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At Sydney, January 2, 3, 4, 5, 6, 2008. Australia won by 122 runs. Toss: Australia.
On a melodramatic final day in front of a smallish crowd of just under 11,000, Australia won with just nine minutes of the last hour remaining, when occasional slow left-armer Clarke took three wickets in five balls, helping his side equal the world record of 16 consecutive Test victories which they themselves set in 2001. However, they would never have done so but for a series of umpiring blunders. Most of these went against India, who were so incensed that their board successfully asked the ICC to remove Steve Bucknor from the Perth Test (Mark Benson was not rostered to stand there).
Australia's victory was overshadowed by the row that erupted over the allegation that Harbhajan Singh had racially abused Andrew Symonds, the only non-white player in the Australian side. The original decision of referee Mike Procter to suspend Harbhajan for three Tests incensed the Indians, and there was talk of the tour being called off if his appeal was unsuccessful. In the end, wiser counsel prevailed, although the decision to delay the appeal until after the Tests - which left Harbhajan available for selection - smacked of expediency.
India's sense of injustice was compounded by three aspects of Australia's overall conduct at Sydney. First, what appeared at the very least to be gamesmanship with their appealing on the final day. Secondly, two incidents concerning Clarke, who refused to walk when caught at slip in the second innings, and then claimed a disputed low slip catch himself on the final day. Ganguly, the batsman, felt the ball did not carry but, after Benson gave him out without consulting Bucknor at square leg, he honoured the pre-series agreement between the captains that the fielder's word would be taken (this was jettisoned after Sydney). India's final gripe concerned Australia's gracelessness and triumphalism in victory, when they celebrated at length after taking the last Indian wicket. And the tourists' rancour deepened when the Australians' word was taken ahead of theirs in Harbhajan's four-and-a-half-hour disciplinary meeting for alleged racial abuse.
The match had begun so well for India: they reduced Australia to 134 for six in good conditions for batting. There was some first-day life in the pitch, which gave the Indian pace attack, weakened by the loss of Zaheer Khan with an injured heel, some early encouragement. Jaques was the victim of extra bounce, cutting injudiciously in the third over, and then R. P. Singh swung the ball away from the left-handers from an ideal line to give Tendulkar three sharp catches at first slip. Harbhajan chipped in with a brace of lbws - Ponting was given out by Benson despite getting an inside edge, while Clarke padded up to a straight one. Benson's error was his second involving Ponting: when 17, he should have been given out caught behind down the leg side off Ganguly.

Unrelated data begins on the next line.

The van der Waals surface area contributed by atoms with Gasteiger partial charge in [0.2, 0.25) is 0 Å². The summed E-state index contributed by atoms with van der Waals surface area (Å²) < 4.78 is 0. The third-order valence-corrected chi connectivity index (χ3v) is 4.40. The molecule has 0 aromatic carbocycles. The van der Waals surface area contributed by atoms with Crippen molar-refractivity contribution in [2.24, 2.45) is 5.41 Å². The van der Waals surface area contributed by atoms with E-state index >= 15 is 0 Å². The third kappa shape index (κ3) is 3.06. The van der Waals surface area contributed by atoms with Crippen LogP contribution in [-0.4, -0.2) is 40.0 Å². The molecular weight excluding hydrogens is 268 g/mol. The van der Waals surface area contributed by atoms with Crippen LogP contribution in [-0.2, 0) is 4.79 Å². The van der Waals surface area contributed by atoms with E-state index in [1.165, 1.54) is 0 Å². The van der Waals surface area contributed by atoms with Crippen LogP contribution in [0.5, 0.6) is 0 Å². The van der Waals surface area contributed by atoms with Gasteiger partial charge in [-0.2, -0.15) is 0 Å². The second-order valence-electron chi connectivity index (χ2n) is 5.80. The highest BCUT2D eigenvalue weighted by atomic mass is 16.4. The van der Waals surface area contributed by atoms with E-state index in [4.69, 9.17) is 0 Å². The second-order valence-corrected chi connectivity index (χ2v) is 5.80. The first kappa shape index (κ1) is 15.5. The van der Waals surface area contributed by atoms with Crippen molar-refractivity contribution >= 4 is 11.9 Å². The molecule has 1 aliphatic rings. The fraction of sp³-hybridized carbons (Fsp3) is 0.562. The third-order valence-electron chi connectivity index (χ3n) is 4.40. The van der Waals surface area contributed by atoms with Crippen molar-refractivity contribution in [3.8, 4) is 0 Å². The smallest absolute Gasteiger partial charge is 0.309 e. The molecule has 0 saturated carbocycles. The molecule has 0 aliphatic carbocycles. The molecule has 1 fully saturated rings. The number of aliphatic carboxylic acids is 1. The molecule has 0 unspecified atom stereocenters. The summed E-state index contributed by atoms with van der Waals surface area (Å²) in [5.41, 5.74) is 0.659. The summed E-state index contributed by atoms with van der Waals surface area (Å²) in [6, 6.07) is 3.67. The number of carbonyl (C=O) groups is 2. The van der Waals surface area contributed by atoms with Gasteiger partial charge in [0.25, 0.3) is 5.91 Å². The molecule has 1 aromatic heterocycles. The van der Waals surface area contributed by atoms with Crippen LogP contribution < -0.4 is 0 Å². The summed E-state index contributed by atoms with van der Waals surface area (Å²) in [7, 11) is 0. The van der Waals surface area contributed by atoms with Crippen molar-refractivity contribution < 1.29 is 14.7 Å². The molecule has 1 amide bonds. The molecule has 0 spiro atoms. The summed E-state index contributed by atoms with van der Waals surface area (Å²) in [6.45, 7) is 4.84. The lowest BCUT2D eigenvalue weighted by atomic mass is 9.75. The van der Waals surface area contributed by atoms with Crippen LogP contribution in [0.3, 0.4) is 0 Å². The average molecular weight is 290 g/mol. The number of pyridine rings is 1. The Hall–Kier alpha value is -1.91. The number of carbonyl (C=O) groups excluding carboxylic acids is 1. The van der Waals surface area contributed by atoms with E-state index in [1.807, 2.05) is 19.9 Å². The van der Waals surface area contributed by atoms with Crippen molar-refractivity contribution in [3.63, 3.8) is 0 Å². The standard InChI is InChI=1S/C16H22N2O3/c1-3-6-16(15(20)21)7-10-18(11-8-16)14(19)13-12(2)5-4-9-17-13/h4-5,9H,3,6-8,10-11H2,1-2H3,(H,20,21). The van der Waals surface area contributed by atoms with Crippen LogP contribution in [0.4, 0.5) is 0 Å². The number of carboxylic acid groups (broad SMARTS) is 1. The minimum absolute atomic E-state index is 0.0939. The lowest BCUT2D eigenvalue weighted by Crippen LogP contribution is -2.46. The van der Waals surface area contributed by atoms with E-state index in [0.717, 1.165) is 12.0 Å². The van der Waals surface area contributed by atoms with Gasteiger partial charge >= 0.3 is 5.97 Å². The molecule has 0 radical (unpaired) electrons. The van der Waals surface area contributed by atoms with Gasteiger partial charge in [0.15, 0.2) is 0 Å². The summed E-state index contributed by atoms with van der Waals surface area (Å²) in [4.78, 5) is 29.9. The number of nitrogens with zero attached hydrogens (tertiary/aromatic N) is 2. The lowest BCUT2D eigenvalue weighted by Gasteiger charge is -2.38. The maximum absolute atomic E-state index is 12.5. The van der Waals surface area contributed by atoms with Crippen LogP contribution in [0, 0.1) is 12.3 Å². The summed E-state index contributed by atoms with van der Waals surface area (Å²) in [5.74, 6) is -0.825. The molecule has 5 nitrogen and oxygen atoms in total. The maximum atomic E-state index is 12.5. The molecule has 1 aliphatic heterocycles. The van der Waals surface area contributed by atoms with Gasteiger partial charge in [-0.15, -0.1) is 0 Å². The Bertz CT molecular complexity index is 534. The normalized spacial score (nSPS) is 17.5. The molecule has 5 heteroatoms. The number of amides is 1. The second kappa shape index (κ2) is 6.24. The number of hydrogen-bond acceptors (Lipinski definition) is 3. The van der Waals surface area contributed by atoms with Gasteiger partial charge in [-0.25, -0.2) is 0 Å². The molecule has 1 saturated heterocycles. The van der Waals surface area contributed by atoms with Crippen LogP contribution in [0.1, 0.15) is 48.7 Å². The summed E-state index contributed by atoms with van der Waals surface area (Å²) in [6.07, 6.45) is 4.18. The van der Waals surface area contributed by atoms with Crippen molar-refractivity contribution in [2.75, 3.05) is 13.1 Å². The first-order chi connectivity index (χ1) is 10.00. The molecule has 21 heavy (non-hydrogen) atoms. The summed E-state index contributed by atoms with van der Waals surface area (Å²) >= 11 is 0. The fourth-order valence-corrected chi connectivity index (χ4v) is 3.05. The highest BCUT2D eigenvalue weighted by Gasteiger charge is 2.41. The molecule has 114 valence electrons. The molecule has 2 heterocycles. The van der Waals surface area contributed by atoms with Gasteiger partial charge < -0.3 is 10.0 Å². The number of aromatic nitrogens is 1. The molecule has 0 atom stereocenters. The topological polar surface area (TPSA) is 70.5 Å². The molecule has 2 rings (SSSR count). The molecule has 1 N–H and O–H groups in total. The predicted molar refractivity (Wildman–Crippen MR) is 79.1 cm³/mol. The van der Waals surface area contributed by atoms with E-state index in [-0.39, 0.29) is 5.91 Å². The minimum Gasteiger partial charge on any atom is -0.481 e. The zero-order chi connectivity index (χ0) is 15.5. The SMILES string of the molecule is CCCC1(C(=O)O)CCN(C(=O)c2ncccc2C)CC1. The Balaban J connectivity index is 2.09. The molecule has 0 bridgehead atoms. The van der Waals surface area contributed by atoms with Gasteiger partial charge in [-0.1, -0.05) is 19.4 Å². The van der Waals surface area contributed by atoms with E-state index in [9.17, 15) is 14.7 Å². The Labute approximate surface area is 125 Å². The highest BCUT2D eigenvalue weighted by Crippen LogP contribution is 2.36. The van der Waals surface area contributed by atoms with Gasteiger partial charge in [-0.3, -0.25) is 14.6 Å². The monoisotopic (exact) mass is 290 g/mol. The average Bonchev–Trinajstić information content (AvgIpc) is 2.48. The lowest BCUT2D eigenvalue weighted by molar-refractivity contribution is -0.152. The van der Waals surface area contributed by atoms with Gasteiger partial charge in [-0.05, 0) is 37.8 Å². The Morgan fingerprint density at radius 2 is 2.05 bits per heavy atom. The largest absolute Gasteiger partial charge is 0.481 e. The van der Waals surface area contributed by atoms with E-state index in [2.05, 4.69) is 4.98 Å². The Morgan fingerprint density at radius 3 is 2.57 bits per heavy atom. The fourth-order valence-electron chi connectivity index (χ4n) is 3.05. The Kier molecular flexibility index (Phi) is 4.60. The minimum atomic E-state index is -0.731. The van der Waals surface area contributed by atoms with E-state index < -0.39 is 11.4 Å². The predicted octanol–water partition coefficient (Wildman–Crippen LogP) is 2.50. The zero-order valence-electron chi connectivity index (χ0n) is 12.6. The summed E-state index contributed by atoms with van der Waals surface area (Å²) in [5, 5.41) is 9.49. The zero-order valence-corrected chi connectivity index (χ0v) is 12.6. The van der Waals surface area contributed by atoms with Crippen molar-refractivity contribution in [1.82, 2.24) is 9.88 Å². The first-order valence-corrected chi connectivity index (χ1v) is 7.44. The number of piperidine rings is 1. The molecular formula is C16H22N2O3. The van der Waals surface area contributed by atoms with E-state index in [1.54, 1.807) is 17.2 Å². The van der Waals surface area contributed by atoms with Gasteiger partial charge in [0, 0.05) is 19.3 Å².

A much worse decision - a howler that had a major influence on the match's outcome - came from Bucknor after Australia had rallied to 193 for six. Symonds, then 30, got what he later admitted was a thick outside edge when he tried to force Sharma off the back foot. Bucknor failed to spot it. By the time the excellent partnership between Symonds and Hogg was finally broken, they had put on 173 in 36 overs, a record for the seventh wicket in any Test at Sydney (previously 160, by Richie Benaud and Graham McKenzie against South Africa in 1963-64). Hogg launched the counter-attack with some fine cuts and drives, while Symonds held up an end; then, after Hogg reached a maiden Test fifty 11 years after his debut, Symonds turned aggressor, with some thumping drives as well as two short-arm jabs that brought him leg-side sixes off Harbhajan. Another incorrect decision provided Symonds with another life, on 48, when a stumping off Kumble was referred to the TV umpire. Bruce Oxenford, a former Queensland spinner, failed to spot that one camera angle showed Symonds's back foot behind the crease but in the air when the wicket was broken.